Au pair employers were outraged. More than 3,000 angry parents sent letters of protest to USIA and Congress. The eight, private agencies that recruit au pairs in Europe and find jobs for them in the U.S. also resisted, sending lobbyists to the Hill to argue against the new rules. Three of the organizations, each nonprofits, currently keep five registered lobbyists on retainer - just as the agency that brought Louise Woodward to America, EF Au Pair, paid for Barry Scheck and other high-priced lawyers to defend Louise Woodward. (EF Au Pair also brought Olivia Riner to the U.S.; the agency is currently fighting a $100 million lawsuit brought by the family of the baby who died in the fire that Riner was accused of setting.)

Faced with this pressure, USIA backed off. The only change was a small increase in the au pair stipend; it now stands at $139.05. It took the Eappen case to further strengthen the program. Thanks to new regulations passed in September, the au pair agencies are now required to conduct a psychological exam to ensure that the au pair will work well with children. Child-development training, added in 1995, must devote at least eight hours to infant care and safety, including lessons in shaken-baby syndrome and stress management. Finally, rather than just accept the au pair that is assigned to them, parents can now contact the au pair's references before allowing the teen into their home.

Some aspects of the program, however, didn't change. The 45-hour workweek remains, and there is still no ban on under-21s, like Louise Woodward, taking care of infants like Matthew Eappen. (Though any au pair placed in a home with a baby must now have 200 hours of documented baby-sitting experience.) And new problems may arise. In 1995, Congress expanded the program to attract au pairs from all over the world, not just Europe. That might increase the supply of au pairs because after Woodward's case, au pair agencies are already reporting a drop-off in new applications from Britain. Yet some critics fear a potential for cultural clashes because of the even bigger differences in child-care norms between the U.S. and non-European countries.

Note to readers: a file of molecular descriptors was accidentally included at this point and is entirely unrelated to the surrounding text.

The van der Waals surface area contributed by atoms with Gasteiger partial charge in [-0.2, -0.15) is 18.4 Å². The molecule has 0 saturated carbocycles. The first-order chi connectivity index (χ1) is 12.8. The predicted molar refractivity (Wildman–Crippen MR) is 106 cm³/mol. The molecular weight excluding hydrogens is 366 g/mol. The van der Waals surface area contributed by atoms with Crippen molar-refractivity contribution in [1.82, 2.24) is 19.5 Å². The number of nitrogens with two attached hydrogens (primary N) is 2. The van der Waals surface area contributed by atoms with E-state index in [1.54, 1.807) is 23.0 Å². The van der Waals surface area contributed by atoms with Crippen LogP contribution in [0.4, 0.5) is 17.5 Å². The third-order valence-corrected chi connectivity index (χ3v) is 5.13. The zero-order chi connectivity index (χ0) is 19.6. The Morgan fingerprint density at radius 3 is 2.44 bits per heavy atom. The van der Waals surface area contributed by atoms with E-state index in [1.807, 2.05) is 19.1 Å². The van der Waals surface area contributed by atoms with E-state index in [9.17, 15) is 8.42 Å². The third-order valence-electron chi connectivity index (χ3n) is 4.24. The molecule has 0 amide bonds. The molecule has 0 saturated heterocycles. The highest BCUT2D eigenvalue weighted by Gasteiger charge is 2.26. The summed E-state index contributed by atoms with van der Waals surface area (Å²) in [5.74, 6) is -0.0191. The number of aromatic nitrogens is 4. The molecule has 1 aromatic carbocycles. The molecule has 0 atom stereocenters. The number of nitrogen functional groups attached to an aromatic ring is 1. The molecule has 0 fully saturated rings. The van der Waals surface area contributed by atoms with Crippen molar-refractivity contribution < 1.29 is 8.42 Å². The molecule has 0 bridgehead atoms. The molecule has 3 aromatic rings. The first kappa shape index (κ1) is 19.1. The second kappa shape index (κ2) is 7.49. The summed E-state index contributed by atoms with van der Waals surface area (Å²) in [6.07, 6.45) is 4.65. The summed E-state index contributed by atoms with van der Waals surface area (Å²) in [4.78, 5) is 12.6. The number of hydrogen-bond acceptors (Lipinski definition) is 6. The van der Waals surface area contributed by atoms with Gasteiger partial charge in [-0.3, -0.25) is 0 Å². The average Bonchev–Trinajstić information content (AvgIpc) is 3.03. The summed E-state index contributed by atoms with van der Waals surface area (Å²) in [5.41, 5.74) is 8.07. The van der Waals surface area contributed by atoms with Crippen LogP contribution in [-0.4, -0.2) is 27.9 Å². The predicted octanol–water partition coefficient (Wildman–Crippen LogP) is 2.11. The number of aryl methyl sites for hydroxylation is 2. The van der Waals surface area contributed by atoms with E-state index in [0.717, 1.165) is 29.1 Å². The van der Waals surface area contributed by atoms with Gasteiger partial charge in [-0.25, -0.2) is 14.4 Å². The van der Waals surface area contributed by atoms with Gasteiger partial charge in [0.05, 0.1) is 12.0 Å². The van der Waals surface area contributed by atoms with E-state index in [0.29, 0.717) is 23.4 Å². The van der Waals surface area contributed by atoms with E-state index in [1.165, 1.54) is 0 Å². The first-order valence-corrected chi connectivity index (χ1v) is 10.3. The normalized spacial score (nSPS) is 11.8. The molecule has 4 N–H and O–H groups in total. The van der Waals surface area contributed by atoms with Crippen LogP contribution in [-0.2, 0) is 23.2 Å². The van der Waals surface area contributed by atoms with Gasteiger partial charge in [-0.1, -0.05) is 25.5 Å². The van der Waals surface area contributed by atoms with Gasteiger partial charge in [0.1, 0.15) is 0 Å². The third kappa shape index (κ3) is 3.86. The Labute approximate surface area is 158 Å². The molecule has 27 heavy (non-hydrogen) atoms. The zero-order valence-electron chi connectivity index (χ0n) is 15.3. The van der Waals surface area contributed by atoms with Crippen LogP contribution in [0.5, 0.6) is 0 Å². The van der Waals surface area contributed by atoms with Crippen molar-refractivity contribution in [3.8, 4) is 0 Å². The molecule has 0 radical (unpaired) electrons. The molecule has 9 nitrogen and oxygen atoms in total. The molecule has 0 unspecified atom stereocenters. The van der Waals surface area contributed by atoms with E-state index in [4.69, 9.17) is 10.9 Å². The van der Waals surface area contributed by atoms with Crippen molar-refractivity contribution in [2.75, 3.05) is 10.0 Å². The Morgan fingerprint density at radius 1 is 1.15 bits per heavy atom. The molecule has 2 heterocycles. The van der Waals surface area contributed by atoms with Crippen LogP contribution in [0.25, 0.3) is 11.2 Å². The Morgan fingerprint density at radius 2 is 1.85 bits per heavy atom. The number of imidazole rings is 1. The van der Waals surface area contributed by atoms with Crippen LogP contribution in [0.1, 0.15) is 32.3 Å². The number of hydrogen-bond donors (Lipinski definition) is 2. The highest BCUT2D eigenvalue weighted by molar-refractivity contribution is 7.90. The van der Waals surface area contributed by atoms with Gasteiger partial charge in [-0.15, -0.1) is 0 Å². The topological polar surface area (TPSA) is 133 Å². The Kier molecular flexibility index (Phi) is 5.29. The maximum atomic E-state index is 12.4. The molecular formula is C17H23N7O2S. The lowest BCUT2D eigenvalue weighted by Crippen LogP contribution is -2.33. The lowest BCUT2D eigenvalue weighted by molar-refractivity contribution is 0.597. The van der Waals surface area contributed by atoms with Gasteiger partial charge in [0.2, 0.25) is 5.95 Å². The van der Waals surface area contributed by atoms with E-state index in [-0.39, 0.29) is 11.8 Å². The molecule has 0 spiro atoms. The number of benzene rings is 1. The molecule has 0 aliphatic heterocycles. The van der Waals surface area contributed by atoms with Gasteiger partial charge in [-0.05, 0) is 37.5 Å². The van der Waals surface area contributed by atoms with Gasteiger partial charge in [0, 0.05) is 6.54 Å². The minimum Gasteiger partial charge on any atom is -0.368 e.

With so many lingering questions, Congress should have continued its historical practice of authorizing the au pair program for two years at a time. That would have given a chance for USIA to evaluate the impact of the new reforms, and strengthen them, before the program became permanent. But rather than take that cautious course, Congress decided to make the au pair program permanent. And President Clinton signed the bill on October 1. That probably means it will take another tragic incident, like the death of Matthew Eappen and the trial of Louise Woodward, to make the Hill pay serious attention to the program again.

Copyright 1997, The New Republic. All rights reserved.